Another forgotten file and inside, loads of items relating to Fleetway's The New Statesmen series, written by John Smith. I also found pages and pages of typewritten text that I'd marked up, ready to fax or send by courier to the typesetters.
Type mark-ups are destined to become yet another ancient art, now that computers are forever in our midst. It's easy to forget how long the design of a page used to take before desktop publishing.
The writer would either mail or fax their script to the editor, who in this case was Steve MacManus. He would check everything through, making any editorial changes or suggestions if they were needed. This was then given to me to figure out what type style, size and leading would be needed for the page layout. Whether it would be ranged left, right, justified, indented, etc, etc. I would mark it up like this (above) and then it would be faxed over to the typesetters. Before I could properly start on the page paste-up itself, I would be waiting for the text proofs to arrive by motorbike courier. Heaven forbid if I'd marked something up wrongly or the typesetters had mis-typed something! If this was the case, the whole process would start over and I'd have to wait for the next bike delivery, which depending on the typehouse and courier's workload could easily be the following day. It's incredible how quickly this all became superseded by the digital process.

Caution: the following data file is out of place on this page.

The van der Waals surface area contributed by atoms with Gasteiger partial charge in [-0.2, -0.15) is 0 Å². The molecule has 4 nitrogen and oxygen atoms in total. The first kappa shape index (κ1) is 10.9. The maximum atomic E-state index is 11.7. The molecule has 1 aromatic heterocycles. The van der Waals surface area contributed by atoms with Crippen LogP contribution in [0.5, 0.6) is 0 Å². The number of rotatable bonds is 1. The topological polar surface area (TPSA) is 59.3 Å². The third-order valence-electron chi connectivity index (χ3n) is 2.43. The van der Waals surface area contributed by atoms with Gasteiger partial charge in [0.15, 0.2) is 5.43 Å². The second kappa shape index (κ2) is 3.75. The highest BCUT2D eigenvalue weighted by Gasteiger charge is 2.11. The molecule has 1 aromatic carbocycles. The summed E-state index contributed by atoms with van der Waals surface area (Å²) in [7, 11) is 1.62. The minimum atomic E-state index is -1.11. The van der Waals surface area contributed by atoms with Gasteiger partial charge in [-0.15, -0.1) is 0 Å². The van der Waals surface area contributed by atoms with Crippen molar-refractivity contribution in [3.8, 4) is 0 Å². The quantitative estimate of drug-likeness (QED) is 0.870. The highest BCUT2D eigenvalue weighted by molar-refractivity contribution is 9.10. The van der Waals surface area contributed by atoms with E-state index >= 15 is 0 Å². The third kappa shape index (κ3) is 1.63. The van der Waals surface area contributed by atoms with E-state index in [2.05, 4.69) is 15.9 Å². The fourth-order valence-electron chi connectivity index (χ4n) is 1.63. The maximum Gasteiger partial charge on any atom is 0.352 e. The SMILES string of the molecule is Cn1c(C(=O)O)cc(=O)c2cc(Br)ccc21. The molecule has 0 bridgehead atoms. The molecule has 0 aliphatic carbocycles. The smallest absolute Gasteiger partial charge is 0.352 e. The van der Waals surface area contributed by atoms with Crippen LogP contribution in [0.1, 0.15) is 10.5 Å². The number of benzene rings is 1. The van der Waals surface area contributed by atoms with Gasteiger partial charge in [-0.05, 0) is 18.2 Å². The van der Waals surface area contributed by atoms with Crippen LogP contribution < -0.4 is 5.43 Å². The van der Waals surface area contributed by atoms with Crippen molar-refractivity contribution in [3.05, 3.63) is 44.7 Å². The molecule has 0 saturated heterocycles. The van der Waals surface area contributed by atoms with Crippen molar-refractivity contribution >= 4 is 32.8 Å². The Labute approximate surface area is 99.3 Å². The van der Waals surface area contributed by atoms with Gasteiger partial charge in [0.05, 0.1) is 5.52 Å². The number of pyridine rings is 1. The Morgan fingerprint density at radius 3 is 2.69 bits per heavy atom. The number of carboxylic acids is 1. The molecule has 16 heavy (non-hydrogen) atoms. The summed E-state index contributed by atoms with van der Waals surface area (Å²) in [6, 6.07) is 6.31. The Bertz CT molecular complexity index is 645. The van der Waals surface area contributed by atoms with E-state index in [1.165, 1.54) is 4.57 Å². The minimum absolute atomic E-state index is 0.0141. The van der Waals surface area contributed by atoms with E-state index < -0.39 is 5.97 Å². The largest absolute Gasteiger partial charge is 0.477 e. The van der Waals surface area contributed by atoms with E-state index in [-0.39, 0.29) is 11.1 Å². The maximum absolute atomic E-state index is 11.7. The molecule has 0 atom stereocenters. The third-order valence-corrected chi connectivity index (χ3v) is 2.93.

I particularly remember the page mark-up to the left, because this was for the first of the American format editions of the series. Steve MacManus had asked me to design the title pages and had given me free rein to illustrate them myself, which was an exciting prospect.
For inspiration I had this sheet of text alongside John Smith and artist Jim Baikie's prologue to the story, which began in a refugee camp site in a forest. With this in mind and knowing that Alan McKenzie had celebrated November the 5th with a bonfire in his back garden the night before. I dropped by his house and asked if I could scoop up some of the charred remains to take back with me. Having done this, I rearranged it in my studio, and photographed it using the light from my tungsten photo lamps. I had the typesetting for the Golden Bough quote, so I set fire to this and managed to put it out before it all went up in flames. The finished page proof is below.